Near the end of 2015, the attention of the world was focused on the Syrian refugee crisis. Drowned children, desperate parents, displaced families, and United Nations camps filled the news. American Christians responded with divided voices; some called for us to help provide relief, others preferred greater caution.
How should Evangelicals respond?
An Outlandish Thought
In the midst of this we had an outlandish thought: What if we could get Evangelical leaders in a room to consider how the church should respond to the refugee crisis? Even if we could, we thought that we would see 20-30 show up, at best. What if we followed that meeting up with a public meeting? In that case we thought we might be able to get 150 people in a room. Oh, and we wanted to pull all of this together with just a few weeks notice.
We were wrong. Really wrong. And we couldn’t be happier about it.
We didn’t get 20-30 leaders in a room. No. We had 125 national and leaders together in a room. And that’s only because we shut off registration a few days before the event as the room was at max capacity. And we didn’t get 150 people in the room for a public meeting. No. We had over 500 people in the room, not to mention more than 1,000 who were watching online.
It was an outstanding day. We had a speaking team that was as good as any you will find available at a conference you might pay a lot of money to attend: Rich Stearns, Bill Hybels, Christine Caine, Jenny Wang, Stephen Bauman, Rick Warren, John Azumah, David Platt, Jo Anne Lyon, Fayez Ishak, Jamie Aten, Vincent Bacote, Ken Wytsma, Phil Metzger and Ed Stetzer. We are grateful to all of them for the sacrifices they made in making the Summit possible.
In a twist you don't see at every conference, our speakers volunteered and covered the cost of their own travel to participate. This event was done by people who care about this issue and want to see people who are hurting and vulnerable receive the love of Jesus Christ.
When the team got to work putting this together we acknowledged that we weren’t experts in refugee care. Instead we had connections across the Evangelical world and the ability to bring people together, so that’s what we did. In fact, while talking to people who work in this domain all the time, we learned that the GC2 Summit was either the largest ever North American Evangelical gathering on the topic of refugees, or it was very close to the largest ever. But our plan was never to create an organization or a group. Instead we wanted to point the spotlight on the issue, bring people together, and focus on those who are doing good work in the field.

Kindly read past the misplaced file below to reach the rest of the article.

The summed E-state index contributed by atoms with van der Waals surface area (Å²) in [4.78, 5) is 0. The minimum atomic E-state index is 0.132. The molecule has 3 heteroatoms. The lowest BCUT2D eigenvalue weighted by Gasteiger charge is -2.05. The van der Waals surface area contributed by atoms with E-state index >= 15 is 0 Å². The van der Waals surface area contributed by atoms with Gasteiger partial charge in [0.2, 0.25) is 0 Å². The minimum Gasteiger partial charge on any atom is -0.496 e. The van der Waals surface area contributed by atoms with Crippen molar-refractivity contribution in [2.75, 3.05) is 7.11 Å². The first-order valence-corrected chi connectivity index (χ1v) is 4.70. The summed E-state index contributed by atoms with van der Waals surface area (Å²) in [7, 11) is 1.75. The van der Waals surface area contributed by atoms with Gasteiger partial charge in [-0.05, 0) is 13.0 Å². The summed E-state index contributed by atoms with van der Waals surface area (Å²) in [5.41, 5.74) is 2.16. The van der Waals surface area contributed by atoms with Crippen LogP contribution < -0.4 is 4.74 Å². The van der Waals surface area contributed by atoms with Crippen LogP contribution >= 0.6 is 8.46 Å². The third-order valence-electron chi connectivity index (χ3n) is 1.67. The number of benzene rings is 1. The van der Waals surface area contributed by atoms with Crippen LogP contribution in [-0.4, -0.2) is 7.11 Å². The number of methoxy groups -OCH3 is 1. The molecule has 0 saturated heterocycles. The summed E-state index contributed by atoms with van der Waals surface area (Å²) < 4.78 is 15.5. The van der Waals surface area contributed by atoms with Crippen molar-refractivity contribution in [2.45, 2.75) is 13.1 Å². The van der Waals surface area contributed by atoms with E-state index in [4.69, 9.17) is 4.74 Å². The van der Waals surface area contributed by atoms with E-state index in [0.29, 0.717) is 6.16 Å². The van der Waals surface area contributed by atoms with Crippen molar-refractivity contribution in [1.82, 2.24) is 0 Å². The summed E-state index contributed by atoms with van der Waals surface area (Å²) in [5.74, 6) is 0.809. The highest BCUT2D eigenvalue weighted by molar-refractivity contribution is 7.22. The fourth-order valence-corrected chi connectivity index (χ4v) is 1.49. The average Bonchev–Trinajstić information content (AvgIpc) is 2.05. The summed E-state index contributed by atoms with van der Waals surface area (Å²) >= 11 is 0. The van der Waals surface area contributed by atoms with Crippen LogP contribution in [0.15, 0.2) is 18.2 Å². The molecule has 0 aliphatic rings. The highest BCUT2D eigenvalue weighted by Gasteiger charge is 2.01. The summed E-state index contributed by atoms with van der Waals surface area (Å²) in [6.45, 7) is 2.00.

So, if we could point out two things we hope the church would do moving forward it would be these:
First, have softer hearts towards refugees who are in crisis, and extremely vulnerable.
Second, we want to encourage churches and Christians to do something.
By partnering with and promoting groups like World Vision and World Relief, we wanted to bring the church’s attention to those who are doing good work, and enlist more support for them and many other groups like them. So, don’t look to us to provide the specific things you need to do. We aren’t the experts. We just called the experts together.
Look to those who are doing good work in the area of refugee relief, and find ways to serve alongside them.
Also, if you have a medium to large denomination, you probably have resources already in this area. Connect with them as well.
If you didn’t get a chance to watch it live, the video is available on the website for the conference. Beyond that, we have also put together a resource page with some helpful pieces that you can use as you work to show and share the love of Jesus Christ to refugees.
If you sign the declaration at www.GC2Summit.com, you will receive more information and resources. To email Micah, use email@example.com.
One of the great things to come out of this event, for me, was the friendships and partnerships that were necessary to make this happen. We had people and groups from all across the refugee relief world. Chief among our partners, though, were World Vision, World Relief and the Willow Creek Association. I am thankful for the Humanitarian Disaster Institute at Wheaton College, the Billy Graham Center for Evangelism, and Wheaton College who put their weight behind this event from the beginning. Especially, though, I want to mention the amazing leaders from Community Christian Church who stepped up at the last minute to let us use their facility, and who provided many volunteers, all on a week’s notice, to make sure this was an outstanding event. There isn’t sufficient room to thank everyone who helped, but I couldn’t be more amazed at the teamwork and happy-hearted people who made this possible.
If we learned anything from this event, it’s that the need is huge, that God has called us to care for the hurting and that we can do something. So let’s do something. Let’s show and share the love of Jesus to refugees who are hurting around the world. Let’s affirm our government's right and responsibility to keep our country secure, and let's take up our responsibility to show and share the love of Jesus to a broken and huring world.